The Anchorage Assembly expanded its liberal-leaning majority Tuesday night, with former Democratic state representative Eric Croft moving to victory in West Anchorage, replacing an assemblyman who generally voted with the conservative bloc, Ernie Hall.
With 92 percent of precincts reporting, Croft held a strong lead over challengers Adam Trombley, Ira Perman and Dustin Darden in West Anchorage. Hall did not seek a third term.
In South Anchorage, John Weddleton appeared to be the victor, holding a 290-vote lead over Treg Taylor and a large lead over Mark Schimscheimer with 92 percent of the vote counted. The winner will replace a conservative on the Assembly, Jennifer Johnston.
In East Anchorage, Forrest Dunbar scored a decisive victory over challenger Terre Gales, winning 60 percent of the vote to Gales' 39 percent.
Both incumbents seeking re-election, Amy Demboski of Chugiak-Eagle River and Dick Traini of Midtown, kept their seats Tuesday night.
Demboski won with a large lead over Nicholas Begich III. Traini had almost twice as many votes of challenger Ron Alleva.
Turnout was on track to exceed 21 percent of Anchorage voters. About 2,100 absentee ballots were included in the results, but more remained to be counted, said deputy city clerk Amanda Moser. Questioned ballots also still awaiting a count, Moser said. She didn't provide the number of uncounted ballots.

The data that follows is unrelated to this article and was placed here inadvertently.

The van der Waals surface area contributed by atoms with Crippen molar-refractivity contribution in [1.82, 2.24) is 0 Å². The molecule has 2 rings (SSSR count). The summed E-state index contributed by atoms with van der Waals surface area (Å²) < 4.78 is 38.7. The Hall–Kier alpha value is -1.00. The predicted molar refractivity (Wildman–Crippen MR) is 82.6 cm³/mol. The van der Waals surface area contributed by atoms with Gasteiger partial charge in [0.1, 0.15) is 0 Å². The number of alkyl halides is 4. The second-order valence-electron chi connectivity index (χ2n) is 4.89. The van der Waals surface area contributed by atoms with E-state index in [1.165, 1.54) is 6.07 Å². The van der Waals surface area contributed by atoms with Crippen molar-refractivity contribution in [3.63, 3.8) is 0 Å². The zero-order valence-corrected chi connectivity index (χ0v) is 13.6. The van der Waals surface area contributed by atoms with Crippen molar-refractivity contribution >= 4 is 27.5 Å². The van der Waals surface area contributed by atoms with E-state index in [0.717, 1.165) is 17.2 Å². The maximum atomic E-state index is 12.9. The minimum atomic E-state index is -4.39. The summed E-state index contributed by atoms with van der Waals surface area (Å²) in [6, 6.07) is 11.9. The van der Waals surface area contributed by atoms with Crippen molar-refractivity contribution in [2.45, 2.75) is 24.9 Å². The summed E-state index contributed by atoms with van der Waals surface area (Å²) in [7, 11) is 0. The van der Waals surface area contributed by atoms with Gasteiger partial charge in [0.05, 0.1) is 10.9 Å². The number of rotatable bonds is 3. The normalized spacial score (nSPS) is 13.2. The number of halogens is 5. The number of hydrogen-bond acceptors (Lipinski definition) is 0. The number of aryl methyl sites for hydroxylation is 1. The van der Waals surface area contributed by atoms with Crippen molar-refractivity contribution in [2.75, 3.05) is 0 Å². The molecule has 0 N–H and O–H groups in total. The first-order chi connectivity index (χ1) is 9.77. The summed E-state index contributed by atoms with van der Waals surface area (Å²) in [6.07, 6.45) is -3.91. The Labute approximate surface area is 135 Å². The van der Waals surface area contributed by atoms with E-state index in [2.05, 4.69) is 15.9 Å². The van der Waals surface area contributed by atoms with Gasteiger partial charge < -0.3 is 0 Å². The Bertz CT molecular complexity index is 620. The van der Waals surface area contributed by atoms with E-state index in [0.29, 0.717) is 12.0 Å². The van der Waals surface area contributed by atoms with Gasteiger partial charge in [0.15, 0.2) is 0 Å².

Municipal election vote counts
"The Assembly is going to be more progressive than it's been before. We have less out-and-out right-winger conservatives," Traini, who has already served 17 years on the Assembly, said in an interview at Election Central in the Dena'ina Center Tuesday night. "So we'll see how the Assembly deals with it."
Taylor, Trombley and Gales all pitched themselves as the most conservative candidates in their respective races, and tried to make their campaigns a referendum on Proposition 8, a contentious initiative targeting the calculation of the city's tax cap. The initiative passed handily Tuesday night by a 2-1 margin, but its overt supporters fared less well.